America cannot ignore voices of young Iraqis demanding change

America cannot ignore voices of young Iraqis demanding change
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As in past summers, furious Iraqis have taken to the streets. Their rage is directed toward the clutch of political parties that have ruled the country since the United States invasion in 2003 but failed to improve the lot of ordinary citizens. Services such as electricity and water remain poor, and there are not enough jobs to employ the young population. Underneath these problems lie staggering levels of corruption. Iraq falls near the bottom of the annual Transparency International corruption index.

Protesters chanted “the people want the fall of political parties,” adding an Iraqi twist to the common refrain of the Arab Spring. Young Iraqis with whom we have spoken in recent weeks have expressed unrelenting frustration toward the political elites in their country. The belief that elections can catalyze real change has evaporated for many of them.

With more than 60 percent of the population in Iraq under the age of 25, youth have been the vanguard of recent protests, which have been centered around the oil rich but marginalized south of the country. For these young Iraqis, rearranging the existing party power structure to ensure the dominant Shia coalitions remain in government reinforces a sense of hopelessness. Despite a strong election performance by Shia firebrand Muqtada Sadr, who supported the protests, Iraqi leaders may still return a familiar coalition of political parties to government.

The “democratic” experience of Iraq since the fall of Saddam Hussein has been defined by weak institutions and a corrupt “partyocracy.” Iraqi political parties captured state institutions and enriched themselves through patronage. These parties are led in many cases by aging leaders who cut their teeth on fighting Saddam prior to 2003. The widespread dysfunction of the political system after 2003 is further exacerbated by the wealth of oil. While young Iraqis should benefit from this, many live in poverty, literally on top of the vast resources of the country.

Young Iraqi protesters are also fed up with the informal quota system by which ministries and positions are spread among politicians according to affiliation. This system values membership in a particular group over merit and has led to the rise of incompetent and corrupt elites. It also incentivizes political parties to organize around ethnic and sectarian identity. Many Iraqis perceive sectarianism as a creation of the ruling political parties and instead prioritize issues such as labor and corruption.

It is no surprise that many Iraqis see democracy as a system of governance defined by corruption and paralysis. If one of the few electoral democracies in the Arab world has failed to ameliorate the lives of citizens living within it, what does this suggest about the ability of multiparty democracy to improve the lives of ordinary people in other Arab countries? Rather than discrediting democracy, however, the Iraqi experience points to the need for a political process that is inclusive and empowers youth. Reforms must go beyond the plan that Prime Minister Haider Abadi offered to combat corruption and improve services.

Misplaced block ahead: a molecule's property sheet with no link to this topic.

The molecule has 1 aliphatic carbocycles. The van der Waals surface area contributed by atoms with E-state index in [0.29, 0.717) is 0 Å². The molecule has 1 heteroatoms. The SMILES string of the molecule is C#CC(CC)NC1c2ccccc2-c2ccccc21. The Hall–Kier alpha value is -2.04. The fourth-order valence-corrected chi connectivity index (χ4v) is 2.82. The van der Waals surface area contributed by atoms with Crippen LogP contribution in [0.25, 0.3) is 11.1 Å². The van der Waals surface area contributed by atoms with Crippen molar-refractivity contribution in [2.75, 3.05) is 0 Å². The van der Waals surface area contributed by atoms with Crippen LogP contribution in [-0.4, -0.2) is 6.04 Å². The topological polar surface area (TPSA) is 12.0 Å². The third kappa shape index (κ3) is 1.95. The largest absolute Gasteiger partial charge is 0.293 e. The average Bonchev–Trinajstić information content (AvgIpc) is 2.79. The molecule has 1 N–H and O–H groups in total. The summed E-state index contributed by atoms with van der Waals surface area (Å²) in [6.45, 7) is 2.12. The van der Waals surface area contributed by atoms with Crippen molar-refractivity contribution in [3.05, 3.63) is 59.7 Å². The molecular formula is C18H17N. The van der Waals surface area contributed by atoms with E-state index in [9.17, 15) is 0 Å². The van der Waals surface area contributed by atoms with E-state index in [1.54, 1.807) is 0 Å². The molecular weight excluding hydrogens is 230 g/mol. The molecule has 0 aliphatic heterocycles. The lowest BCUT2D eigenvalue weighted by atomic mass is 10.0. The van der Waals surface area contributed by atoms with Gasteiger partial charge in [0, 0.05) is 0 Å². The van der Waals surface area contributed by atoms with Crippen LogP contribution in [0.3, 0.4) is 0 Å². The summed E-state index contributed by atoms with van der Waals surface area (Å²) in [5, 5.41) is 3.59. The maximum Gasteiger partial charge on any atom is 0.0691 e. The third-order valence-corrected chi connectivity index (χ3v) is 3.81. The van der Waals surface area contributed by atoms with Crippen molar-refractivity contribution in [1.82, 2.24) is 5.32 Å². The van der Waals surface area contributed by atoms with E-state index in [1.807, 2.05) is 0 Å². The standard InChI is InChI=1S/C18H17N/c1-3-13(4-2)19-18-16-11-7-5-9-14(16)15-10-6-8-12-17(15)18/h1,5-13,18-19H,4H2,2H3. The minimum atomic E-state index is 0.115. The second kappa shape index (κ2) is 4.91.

The United States, which continues to exercise enormous influence in Iraq, should embrace demands for change from the young people there. The Trump administration could work with Congress to condition future development aid on political reforms that encourage youth participation in politics. The end of the quota system could bring more youth into the public sector and curb the culture of patronage in ministries. The United States could tie development aid for reconstruction to a commitment by Iraq to employ economically marginalized youth by compelling the government to reform its public sector hiring practices.

About 400,000 young Iraqis enter the job market every year. The public sector cannot absorb them all. Thus, any sustainable youth employment plan must include private sector development. Iraqi entrepreneurs need additional financing and training. The Agency for International Development could renew the Iraqi Youth Initiative, which provided business skills and entrepreneurial training. The program ended in 2012 despite its success. The State Department could expand the Iraqi Young Leaders Exchange Program and higher education programs focused on the employability of graduates. The United States could also work with the Iraqi financial sector to develop credit markets for young entrepreneurs.

The United States should care about Iraqi youth for security reasons as well. Youth are the most vulnerable to radicalization and militia recruitment. Militias often provide better salaries than government security structures, which is why so many youth signed up for the popular mobilization forces during the war against the Islamic State. With better job prospects and greater faith in political leaders, fewer young Iraqis will be tempted to join armed groups operating outside state control, thereby strengthening government security structures in the long term. One thing is certain. By ignoring the frustrations being voiced by young Iraqis today, the United States risks seeing its influence further diminished tomorrow.

Mieczysław Boduszynski is an assistant professor of international relations at Pomona College. He is a former American diplomat who led the political section at the U.S. Consulate General in Iraq. Christopher Lamont is an associate professor of international relations at Tokyo International University. He is a former lecturer at Imam Sadiq University in Iraq.